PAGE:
hi everyone .......

lil okie
By lil okie Latest Reply 2010-11-21 10:09:57 -0600
Started 2010-11-18 23:04:58 -0600

i'm new to the site … my 7 yr old son was just diagnosed with type 1 diabetes a month ago. He seems to be dealing with everything well. Our only problem right now is dealing with his school . They aren't to thrilled with his new diagnose and He's first day back to school they tried to talk me into having go homebound which after their reaction to his situation I was all for it, but his doctor said no to the ideal , she wants him to stay at the school . Last week he had a bg reading of 70 so the school nurse decided that it was to low and did not give him his insulin till his 2 pm snack which was 3 hours after he ate lunch . To my surprise at his snack time she did another reading and it was 285 , come to find out instead of giving him a snack she gave him 3 glasses of water and his insulin using the sliding scale . which is a diffent no. So here lately I've been staying on pins and needles when he's at school . I could understand her making the mistake if she had not been faxed a copy of the dr's orders but she does have a copy of them and looks at them every time he goes to her office . So it makes me wonder if she's just being lazy about her job or if she is even cetified to work as a nurse. We had an appt. with our educator and dietican at the beginning of this week and I let them know how things were going at the school , they are going to discuss it with their supervisor to see what needs to be done , so hopefully they will get the okay to go to the school and educate the nurses and staff that work with them in the office . The sooner the better as for right now I go to the school as often as I can during his lunch hour. Sorry so long.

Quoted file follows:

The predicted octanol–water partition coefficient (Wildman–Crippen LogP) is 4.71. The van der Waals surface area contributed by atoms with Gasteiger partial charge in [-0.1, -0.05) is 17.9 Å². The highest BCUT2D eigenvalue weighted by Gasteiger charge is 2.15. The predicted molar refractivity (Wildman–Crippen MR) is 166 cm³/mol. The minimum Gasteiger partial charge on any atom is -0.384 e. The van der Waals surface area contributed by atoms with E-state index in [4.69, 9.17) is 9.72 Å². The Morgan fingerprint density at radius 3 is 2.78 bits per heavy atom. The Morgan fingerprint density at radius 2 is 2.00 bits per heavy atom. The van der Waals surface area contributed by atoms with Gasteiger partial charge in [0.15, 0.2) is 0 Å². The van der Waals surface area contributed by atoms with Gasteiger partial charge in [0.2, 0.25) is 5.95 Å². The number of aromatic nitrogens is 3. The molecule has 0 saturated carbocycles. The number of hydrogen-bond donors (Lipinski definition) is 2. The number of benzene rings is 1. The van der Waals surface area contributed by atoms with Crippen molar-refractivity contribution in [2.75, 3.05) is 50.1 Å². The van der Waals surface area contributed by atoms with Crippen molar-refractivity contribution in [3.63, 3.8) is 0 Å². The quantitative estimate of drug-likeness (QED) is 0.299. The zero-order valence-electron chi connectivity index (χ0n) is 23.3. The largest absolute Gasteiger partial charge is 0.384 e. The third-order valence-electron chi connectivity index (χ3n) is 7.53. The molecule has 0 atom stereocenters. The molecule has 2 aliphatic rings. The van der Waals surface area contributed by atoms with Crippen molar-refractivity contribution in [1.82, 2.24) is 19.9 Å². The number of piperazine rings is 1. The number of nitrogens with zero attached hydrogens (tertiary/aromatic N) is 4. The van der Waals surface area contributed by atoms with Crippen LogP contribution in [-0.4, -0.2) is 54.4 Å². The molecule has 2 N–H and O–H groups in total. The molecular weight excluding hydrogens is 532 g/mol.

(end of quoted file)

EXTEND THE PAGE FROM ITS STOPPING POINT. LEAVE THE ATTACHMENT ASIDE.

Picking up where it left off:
5 replies

lil okie
lil okie 2010-11-20 01:09:25 -0600 Report

thanks to everyone for your comments…really do appreciate each and every one of them. i'm a stay at home mom but for several years have had behavorial issues with my oldest son. so pretty much on the go being an advocate for his issues also even though he is not at home with us, which seems i have given a challenge in life , but staying strong as possible. My family members support me 100% but they get as dumbfounded as me at times. So I very greatly appreciate the extra support …and glad to have found this site. So for some good news , I talked to my youngest sons dr's nurse this morning , and he's bs readings have been very good all week so no more 4 am checks or having to call his doctor on a daily basis with his readings. So for now going to call it a nite and it's been nice meeting everyone and thanks agian for the comments … hope everyone has a great thanksgiving.